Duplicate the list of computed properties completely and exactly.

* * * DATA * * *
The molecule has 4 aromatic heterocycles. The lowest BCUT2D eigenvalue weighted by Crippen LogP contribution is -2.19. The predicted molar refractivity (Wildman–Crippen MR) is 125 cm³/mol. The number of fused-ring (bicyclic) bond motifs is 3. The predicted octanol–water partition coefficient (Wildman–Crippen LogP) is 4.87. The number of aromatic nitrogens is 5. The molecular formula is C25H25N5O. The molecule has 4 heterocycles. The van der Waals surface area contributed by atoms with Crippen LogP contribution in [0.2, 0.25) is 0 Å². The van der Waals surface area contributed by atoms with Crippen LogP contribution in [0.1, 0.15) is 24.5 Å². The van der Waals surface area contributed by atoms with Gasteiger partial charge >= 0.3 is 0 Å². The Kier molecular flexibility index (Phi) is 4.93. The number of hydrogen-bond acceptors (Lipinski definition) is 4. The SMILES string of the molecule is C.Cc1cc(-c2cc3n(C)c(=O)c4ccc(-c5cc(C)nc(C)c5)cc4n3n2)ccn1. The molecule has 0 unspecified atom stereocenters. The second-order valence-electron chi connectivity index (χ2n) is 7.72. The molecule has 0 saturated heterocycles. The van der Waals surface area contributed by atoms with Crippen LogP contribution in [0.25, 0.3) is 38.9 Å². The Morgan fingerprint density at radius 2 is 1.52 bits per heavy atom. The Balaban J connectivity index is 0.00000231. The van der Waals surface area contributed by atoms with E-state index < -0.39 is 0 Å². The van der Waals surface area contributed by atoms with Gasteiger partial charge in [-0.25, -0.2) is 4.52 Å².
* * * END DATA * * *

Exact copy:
The molecule has 4 aromatic heterocycles. The lowest BCUT2D eigenvalue weighted by Crippen LogP contribution is -2.19. The predicted molar refractivity (Wildman–Crippen MR) is 125 cm³/mol. The number of fused-ring (bicyclic) bond motifs is 3. The predicted octanol–water partition coefficient (Wildman–Crippen LogP) is 4.87. The number of aromatic nitrogens is 5. The molecular formula is C25H25N5O. The molecule has 4 heterocycles. The van der Waals surface area contributed by atoms with Crippen LogP contribution in [0.2, 0.25) is 0 Å². The van der Waals surface area contributed by atoms with Crippen LogP contribution in [0.1, 0.15) is 24.5 Å². The van der Waals surface area contributed by atoms with Gasteiger partial charge >= 0.3 is 0 Å². The Kier molecular flexibility index (Phi) is 4.93. The number of hydrogen-bond acceptors (Lipinski definition) is 4. The SMILES string of the molecule is C.Cc1cc(-c2cc3n(C)c(=O)c4ccc(-c5cc(C)nc(C)c5)cc4n3n2)ccn1. The molecule has 0 unspecified atom stereocenters. The second-order valence-electron chi connectivity index (χ2n) is 7.72. The molecule has 0 saturated heterocycles. The van der Waals surface area contributed by atoms with Crippen LogP contribution in [0.25, 0.3) is 38.9 Å². The Morgan fingerprint density at radius 2 is 1.52 bits per heavy atom. The Balaban J connectivity index is 0.00000231. The van der Waals surface area contributed by atoms with E-state index < -0.39 is 0 Å². The van der Waals surface area contributed by atoms with Gasteiger partial charge in [-0.25, -0.2) is 4.52 Å².